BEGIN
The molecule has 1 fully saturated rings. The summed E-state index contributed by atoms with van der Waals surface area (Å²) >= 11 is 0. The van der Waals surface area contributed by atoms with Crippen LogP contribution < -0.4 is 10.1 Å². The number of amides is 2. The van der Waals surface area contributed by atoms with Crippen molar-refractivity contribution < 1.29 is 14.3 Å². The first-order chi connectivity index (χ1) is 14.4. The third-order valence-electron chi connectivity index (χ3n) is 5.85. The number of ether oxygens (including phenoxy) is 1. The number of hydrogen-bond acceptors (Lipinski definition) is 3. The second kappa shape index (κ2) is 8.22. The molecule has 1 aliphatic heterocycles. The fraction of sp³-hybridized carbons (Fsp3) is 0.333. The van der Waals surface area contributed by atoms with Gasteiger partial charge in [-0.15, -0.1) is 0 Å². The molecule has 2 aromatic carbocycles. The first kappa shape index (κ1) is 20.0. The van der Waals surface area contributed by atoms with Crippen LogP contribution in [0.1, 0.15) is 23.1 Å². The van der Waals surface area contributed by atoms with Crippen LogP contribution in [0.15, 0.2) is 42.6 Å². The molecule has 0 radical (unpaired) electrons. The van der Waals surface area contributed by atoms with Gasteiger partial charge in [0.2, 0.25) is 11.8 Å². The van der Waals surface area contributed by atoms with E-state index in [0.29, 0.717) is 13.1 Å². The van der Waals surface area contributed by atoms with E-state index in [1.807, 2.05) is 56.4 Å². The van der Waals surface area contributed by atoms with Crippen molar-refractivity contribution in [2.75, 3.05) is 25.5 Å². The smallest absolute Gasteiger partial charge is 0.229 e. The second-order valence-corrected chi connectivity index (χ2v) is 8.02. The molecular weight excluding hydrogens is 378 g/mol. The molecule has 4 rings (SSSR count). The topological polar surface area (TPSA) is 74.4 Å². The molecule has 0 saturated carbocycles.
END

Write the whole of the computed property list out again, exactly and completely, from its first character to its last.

The molecule has 1 fully saturated rings. The summed E-state index contributed by atoms with van der Waals surface area (Å²) >= 11 is 0. The van der Waals surface area contributed by atoms with Crippen LogP contribution < -0.4 is 10.1 Å². The number of amides is 2. The van der Waals surface area contributed by atoms with Crippen molar-refractivity contribution < 1.29 is 14.3 Å². The first-order chi connectivity index (χ1) is 14.4. The third-order valence-electron chi connectivity index (χ3n) is 5.85. The number of ether oxygens (including phenoxy) is 1. The number of hydrogen-bond acceptors (Lipinski definition) is 3. The second kappa shape index (κ2) is 8.22. The molecule has 1 aliphatic heterocycles. The fraction of sp³-hybridized carbons (Fsp3) is 0.333. The van der Waals surface area contributed by atoms with Gasteiger partial charge in [-0.15, -0.1) is 0 Å². The molecule has 2 aromatic carbocycles. The first kappa shape index (κ1) is 20.0. The van der Waals surface area contributed by atoms with Crippen LogP contribution in [0.1, 0.15) is 23.1 Å². The van der Waals surface area contributed by atoms with Crippen LogP contribution in [0.15, 0.2) is 42.6 Å². The molecule has 0 radical (unpaired) electrons. The van der Waals surface area contributed by atoms with Gasteiger partial charge in [0.2, 0.25) is 11.8 Å². The van der Waals surface area contributed by atoms with E-state index in [0.29, 0.717) is 13.1 Å². The van der Waals surface area contributed by atoms with E-state index in [1.807, 2.05) is 56.4 Å². The van der Waals surface area contributed by atoms with Crippen molar-refractivity contribution in [2.75, 3.05) is 25.5 Å². The smallest absolute Gasteiger partial charge is 0.229 e. The second-order valence-corrected chi connectivity index (χ2v) is 8.02. The molecular weight excluding hydrogens is 378 g/mol. The molecule has 4 rings (SSSR count). The topological polar surface area (TPSA) is 74.4 Å². The molecule has 0 saturated carbocycles.